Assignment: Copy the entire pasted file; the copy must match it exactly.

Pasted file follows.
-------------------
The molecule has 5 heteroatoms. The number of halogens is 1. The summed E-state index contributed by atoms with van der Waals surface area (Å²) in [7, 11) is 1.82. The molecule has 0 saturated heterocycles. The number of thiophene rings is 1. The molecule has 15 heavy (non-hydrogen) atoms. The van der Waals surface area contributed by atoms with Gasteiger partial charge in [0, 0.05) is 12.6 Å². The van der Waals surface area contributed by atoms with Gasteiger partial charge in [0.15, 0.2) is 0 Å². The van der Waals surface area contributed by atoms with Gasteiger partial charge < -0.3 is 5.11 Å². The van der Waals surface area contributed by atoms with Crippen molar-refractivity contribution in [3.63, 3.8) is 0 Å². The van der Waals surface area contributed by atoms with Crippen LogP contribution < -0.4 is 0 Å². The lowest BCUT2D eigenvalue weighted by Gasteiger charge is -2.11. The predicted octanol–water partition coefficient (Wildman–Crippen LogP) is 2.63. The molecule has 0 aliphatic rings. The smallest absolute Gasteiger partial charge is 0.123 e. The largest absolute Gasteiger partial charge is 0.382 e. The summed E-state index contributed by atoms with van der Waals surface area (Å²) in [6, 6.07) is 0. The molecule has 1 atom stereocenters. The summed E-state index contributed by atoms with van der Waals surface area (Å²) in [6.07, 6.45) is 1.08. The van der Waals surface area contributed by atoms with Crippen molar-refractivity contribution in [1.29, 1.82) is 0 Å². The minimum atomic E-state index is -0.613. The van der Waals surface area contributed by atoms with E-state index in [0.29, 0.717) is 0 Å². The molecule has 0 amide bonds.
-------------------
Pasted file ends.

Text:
The molecule has 5 heteroatoms. The number of halogens is 1. The summed E-state index contributed by atoms with van der Waals surface area (Å²) in [7, 11) is 1.82. The molecule has 0 saturated heterocycles. The number of thiophene rings is 1. The molecule has 15 heavy (non-hydrogen) atoms. The van der Waals surface area contributed by atoms with Gasteiger partial charge in [0, 0.05) is 12.6 Å². The van der Waals surface area contributed by atoms with Gasteiger partial charge in [0.15, 0.2) is 0 Å². The van der Waals surface area contributed by atoms with Gasteiger partial charge < -0.3 is 5.11 Å². The van der Waals surface area contributed by atoms with Crippen molar-refractivity contribution in [3.63, 3.8) is 0 Å². The van der Waals surface area contributed by atoms with Crippen LogP contribution < -0.4 is 0 Å². The lowest BCUT2D eigenvalue weighted by Gasteiger charge is -2.11. The predicted octanol–water partition coefficient (Wildman–Crippen LogP) is 2.63. The molecule has 0 aliphatic rings. The smallest absolute Gasteiger partial charge is 0.123 e. The largest absolute Gasteiger partial charge is 0.382 e. The summed E-state index contributed by atoms with van der Waals surface area (Å²) in [6, 6.07) is 0. The molecule has 1 atom stereocenters. The summed E-state index contributed by atoms with van der Waals surface area (Å²) in [6.07, 6.45) is 1.08. The van der Waals surface area contributed by atoms with Crippen molar-refractivity contribution in [1.29, 1.82) is 0 Å². The minimum atomic E-state index is -0.613. The van der Waals surface area contributed by atoms with E-state index in [0.29, 0.717) is 0 Å². The molecule has 0 amide bonds.